Tools that can help identify packaging reliability risks earlier and with additional depth are becoming increasingly important. One such tool is a real-time, thermal-cycle reliability test in which the module package is monitored with a resistance daisy-chain methodology during temperature cycling. This test provides immediate real-time failure feedback and enhanced failure signature information and has proven to be a valuable method for capturing the early stages of a module mechanical failure at temperature extremes.
Today’s electronic module packages can integrate several active and passive components within one device, providing simpler board design, reduced component inventory, and reduced repair costs. Yet, as module footprints continue to reduce in size while increasing in packing density, finding ways to test them becomes challenging. Choices in the module material set, component variables, and substrate considerations all play substantial roles in determining the overall package reliability, and they ultimately determine which test methodology would be best to verify reliability.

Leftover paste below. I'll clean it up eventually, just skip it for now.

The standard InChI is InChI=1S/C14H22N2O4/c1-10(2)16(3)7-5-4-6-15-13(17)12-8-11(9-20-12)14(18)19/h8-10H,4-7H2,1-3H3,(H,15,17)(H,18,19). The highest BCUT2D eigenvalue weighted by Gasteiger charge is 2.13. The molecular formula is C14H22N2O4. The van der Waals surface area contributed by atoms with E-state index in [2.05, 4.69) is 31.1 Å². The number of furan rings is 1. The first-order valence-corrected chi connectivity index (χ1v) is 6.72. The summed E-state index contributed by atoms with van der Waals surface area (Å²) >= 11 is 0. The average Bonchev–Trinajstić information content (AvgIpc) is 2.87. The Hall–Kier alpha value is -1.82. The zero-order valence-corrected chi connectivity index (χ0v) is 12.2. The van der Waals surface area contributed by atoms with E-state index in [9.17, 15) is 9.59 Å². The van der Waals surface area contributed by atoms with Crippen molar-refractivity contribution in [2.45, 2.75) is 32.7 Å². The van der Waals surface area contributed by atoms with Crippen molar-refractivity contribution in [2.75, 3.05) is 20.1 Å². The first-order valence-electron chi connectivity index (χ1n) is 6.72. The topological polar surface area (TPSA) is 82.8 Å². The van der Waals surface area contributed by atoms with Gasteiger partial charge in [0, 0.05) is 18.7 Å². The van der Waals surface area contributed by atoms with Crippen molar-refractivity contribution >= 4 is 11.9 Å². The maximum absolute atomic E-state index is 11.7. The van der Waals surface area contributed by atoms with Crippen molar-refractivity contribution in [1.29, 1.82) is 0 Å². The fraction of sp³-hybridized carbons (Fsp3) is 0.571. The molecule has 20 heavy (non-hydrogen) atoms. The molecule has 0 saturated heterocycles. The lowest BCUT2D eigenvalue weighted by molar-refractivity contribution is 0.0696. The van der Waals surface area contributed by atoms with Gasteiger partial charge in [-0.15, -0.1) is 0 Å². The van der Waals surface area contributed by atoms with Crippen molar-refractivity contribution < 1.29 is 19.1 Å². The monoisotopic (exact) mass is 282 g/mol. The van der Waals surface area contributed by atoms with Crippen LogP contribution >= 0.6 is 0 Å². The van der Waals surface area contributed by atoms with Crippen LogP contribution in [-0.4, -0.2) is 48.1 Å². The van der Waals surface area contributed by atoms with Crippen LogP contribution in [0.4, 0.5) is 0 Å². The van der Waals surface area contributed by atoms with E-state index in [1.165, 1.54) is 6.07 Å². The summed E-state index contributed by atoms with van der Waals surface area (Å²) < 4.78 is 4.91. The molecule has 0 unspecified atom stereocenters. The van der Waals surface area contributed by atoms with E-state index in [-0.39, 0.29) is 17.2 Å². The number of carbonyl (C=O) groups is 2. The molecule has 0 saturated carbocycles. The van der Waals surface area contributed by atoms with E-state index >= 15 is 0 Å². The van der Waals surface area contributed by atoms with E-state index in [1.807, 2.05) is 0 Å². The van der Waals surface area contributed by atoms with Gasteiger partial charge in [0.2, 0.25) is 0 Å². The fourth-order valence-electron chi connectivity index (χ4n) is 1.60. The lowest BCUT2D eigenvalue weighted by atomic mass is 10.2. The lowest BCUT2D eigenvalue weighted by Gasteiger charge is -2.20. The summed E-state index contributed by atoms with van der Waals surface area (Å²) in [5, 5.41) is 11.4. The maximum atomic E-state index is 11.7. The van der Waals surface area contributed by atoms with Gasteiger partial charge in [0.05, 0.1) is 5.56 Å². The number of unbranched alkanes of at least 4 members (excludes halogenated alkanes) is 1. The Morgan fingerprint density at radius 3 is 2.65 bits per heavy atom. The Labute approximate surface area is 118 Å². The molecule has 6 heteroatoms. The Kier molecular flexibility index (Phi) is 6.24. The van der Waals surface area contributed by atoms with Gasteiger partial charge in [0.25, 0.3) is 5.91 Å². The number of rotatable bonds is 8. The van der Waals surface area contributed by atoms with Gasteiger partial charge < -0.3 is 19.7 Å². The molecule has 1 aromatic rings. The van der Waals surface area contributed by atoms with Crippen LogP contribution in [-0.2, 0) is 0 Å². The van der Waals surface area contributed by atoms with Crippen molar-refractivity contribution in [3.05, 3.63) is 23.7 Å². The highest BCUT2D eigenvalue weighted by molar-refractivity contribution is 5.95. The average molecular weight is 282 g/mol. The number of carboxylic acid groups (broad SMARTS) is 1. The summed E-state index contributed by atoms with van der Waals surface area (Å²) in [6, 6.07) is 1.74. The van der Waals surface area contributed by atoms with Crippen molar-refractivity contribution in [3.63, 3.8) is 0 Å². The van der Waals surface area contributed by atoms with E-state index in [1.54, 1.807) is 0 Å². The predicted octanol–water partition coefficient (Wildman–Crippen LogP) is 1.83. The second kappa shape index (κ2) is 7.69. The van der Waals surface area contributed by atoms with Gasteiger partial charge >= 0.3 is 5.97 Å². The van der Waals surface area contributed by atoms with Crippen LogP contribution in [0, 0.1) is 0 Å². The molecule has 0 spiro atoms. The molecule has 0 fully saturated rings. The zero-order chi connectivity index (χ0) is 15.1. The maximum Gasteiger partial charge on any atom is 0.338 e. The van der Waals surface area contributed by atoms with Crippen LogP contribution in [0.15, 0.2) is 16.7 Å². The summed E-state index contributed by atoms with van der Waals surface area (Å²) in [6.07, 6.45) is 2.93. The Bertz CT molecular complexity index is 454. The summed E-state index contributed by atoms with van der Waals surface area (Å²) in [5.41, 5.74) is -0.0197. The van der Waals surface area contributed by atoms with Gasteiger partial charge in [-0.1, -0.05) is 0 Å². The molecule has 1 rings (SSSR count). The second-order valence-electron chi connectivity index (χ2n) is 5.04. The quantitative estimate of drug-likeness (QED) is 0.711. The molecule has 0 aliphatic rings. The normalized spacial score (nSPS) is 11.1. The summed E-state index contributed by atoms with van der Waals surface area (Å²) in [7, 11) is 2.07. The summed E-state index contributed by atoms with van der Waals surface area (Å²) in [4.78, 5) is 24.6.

Over the past decade, the industry has moved from relying on pass/fail test methods toward using design-for-reliability tests that focus on uncovering and analyzing potential problems at an earlier stage. A facet of this is the increased emphasis on the test-to-failure approach (particularly in the development stages) for certain packaging-related tests. Additionally, there is increased emphasis on extracting more meaningful data from standard fixed-duration tests, such as TC (temperature cycling tests. Follow the jump directly to Test & Measurement World, our sister publication, to continue reading this article and to hear more about temperature cycling, monitored temperature cycling, and to see examples of the authors' work.
David Patterson, known for his pioneering research that led to RAID, clusters and more, is part of a team at UC Berkeley that recently made its RISC-V processor architecture an open source hardware offering. We talk with Patterson and one of his colleagues behind the effort about the opportunities they see, what new kinds of designs they hope to enable and what it means for today’s commercial processor giants such as Intel, ARM and Imagination Technologies.